McNeill, Fergus - 'Eye Contact'
Robert Naysmith is a salesman, a job that gives him lots of freedom as he travels the country making new contacts, new sales and renewing his links with his clients. He is in a stable relationship with a loving, and submissive, partner, Kim.
Naysmith has a secret hobby. He plays a game with unsuspecting members of the public. When the game starts, something determined by random incidents that have significance only to Naysmith, the next person to make eye contact with him is his chosen partner in the new game.
Naysmith finds as much out about his new partner as he can. He gives them a 24 hours head start - this is one of the strict rules to the game and Naysmith follows them religiously. Then Naysmith looks for them again; searching out the unknown partner gives him an opportunity to demonstrate his skills. He follows them and learns their habits. All part of the game.
When a body of a young woman, a jogger, is found on the lonely stretch of Severn Beach, Inspector Harland is given the job of identifying her and searching out her killer. The tide has removed any forensic evidence that may have been there and the woman was well liked, with no violent relationships and no obvious suspects. A seemingly random killing leaving the police chasing few leads. Inspector Harland has his own concerns. His wife had been killed only twelve months previously in a car accident and the grief was still raw and his temper short. When DS Pope suggests that it was most likely a sexual assault and that they ought to be linking it with previous similar assaults, Harland disagrees. But then Pope takes his suggestion to their boss, Blake, and Harland’s temper gets the better of him.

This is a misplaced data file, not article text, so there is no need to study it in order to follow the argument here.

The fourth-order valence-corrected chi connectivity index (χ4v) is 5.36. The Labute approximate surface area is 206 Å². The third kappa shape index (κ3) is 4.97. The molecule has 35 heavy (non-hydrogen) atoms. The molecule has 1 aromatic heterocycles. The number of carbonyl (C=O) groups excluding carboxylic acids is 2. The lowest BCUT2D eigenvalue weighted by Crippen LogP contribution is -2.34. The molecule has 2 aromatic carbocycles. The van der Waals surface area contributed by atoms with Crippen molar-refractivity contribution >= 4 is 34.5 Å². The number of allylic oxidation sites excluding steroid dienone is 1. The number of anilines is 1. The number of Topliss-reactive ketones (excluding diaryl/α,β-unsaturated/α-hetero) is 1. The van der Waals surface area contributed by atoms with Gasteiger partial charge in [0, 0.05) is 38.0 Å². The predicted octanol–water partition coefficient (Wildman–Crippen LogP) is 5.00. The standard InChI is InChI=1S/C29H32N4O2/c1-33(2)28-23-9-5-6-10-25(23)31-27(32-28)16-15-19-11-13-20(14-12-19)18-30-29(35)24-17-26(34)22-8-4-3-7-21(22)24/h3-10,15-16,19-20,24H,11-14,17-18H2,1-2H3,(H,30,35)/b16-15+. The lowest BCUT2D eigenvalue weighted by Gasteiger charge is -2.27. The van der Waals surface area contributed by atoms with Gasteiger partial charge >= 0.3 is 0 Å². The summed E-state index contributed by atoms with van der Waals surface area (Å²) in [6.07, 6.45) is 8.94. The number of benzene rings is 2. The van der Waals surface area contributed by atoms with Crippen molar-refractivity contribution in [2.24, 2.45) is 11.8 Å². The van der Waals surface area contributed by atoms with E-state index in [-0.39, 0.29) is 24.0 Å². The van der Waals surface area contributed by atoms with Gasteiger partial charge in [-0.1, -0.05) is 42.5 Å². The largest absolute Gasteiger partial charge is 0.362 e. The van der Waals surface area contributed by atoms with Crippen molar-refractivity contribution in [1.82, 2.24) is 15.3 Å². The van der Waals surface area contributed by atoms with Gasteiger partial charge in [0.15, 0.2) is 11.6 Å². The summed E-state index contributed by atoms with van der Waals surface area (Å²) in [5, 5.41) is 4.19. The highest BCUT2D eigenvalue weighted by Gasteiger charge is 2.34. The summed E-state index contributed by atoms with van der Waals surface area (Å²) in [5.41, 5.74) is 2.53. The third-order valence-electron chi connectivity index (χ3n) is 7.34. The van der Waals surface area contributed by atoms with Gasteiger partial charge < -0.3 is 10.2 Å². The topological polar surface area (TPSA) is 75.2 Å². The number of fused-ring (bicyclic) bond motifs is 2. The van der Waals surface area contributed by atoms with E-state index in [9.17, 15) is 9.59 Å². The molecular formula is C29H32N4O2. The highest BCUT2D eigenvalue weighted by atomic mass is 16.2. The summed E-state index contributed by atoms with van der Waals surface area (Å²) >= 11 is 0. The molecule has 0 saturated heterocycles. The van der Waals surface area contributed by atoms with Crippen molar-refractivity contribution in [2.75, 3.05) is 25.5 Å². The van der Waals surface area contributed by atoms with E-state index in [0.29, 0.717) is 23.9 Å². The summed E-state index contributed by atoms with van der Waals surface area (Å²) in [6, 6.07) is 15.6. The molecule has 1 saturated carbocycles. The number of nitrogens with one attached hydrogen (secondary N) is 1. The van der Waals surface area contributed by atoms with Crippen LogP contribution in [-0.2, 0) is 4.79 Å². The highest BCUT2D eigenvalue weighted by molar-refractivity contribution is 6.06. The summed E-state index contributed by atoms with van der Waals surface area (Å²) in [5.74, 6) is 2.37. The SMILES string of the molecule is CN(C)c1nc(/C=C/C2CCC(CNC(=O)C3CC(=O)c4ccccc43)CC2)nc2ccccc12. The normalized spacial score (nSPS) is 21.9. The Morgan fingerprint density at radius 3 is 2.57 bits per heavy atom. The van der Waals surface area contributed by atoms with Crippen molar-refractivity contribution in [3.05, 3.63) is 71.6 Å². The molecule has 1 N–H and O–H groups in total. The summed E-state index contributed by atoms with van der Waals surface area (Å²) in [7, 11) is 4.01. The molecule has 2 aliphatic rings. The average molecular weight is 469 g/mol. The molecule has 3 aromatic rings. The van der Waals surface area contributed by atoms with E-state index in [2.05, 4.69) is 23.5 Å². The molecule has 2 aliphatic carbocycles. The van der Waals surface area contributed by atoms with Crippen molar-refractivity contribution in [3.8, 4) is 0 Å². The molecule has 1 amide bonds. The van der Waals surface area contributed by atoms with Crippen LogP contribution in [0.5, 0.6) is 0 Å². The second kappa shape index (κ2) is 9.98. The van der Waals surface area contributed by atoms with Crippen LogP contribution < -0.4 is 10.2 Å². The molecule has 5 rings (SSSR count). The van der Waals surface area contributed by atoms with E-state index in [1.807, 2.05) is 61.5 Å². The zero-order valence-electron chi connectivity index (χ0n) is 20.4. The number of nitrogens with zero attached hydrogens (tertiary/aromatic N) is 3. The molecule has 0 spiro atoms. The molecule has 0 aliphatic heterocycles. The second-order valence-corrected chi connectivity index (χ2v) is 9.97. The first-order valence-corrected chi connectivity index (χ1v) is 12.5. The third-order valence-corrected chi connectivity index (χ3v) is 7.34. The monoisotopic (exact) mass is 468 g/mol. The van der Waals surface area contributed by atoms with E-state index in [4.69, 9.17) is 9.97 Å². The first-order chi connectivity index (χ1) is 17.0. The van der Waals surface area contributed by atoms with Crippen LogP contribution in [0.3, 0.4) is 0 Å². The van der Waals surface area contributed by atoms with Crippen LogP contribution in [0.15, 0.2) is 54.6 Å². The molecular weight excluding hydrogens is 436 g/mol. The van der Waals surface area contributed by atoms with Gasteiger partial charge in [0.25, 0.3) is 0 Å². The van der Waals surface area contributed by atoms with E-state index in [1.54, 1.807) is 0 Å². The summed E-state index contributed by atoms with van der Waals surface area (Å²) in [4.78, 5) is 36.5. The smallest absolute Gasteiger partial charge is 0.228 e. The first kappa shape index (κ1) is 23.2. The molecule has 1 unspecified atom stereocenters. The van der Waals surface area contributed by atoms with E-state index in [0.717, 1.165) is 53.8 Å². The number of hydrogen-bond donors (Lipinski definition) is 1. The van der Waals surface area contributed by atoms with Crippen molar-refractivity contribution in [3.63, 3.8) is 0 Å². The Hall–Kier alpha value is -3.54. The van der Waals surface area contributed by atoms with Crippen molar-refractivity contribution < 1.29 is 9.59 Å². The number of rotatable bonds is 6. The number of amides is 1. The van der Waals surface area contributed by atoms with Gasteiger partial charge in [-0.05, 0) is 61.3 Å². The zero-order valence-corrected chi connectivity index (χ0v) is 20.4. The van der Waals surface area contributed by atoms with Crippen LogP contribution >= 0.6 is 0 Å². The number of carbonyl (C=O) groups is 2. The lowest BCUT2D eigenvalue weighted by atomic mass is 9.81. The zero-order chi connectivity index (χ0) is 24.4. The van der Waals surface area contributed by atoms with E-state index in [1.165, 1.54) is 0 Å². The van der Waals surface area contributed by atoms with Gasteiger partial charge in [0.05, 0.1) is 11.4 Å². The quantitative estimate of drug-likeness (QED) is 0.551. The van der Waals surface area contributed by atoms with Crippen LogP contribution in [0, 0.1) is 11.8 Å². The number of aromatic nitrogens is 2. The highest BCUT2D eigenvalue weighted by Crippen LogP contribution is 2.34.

Then the break in the case comes. A key ring found with the body the is linked with an unsolved murder in a neighbouring force's area. It has also been identified as a random killing. Are they linked, could it possibly be the same murderer?
A minor annoyance for me is that interspersed with the main story line are some pieces that might be memories, might be fantasies of a young Naysmith - I found it hard to tell. I would have preferred this part of the back story to have been written in a clearer fashion.
This is an interesting and frightening concept, where the victim is decided purely by chance. The characters are well drawn, although I felt little sympathy for them despite the well portrayed grief and emotional disturbance of Harland. The victims were quite thinly sketched, very minor players in the drama and this also made me uneasy. This is the first novel of a creator of computer games and, the story has the same feel of the "player" being in charge and around whom all the action spins - the other characters not being important and easily eliminated.
Susan White, England
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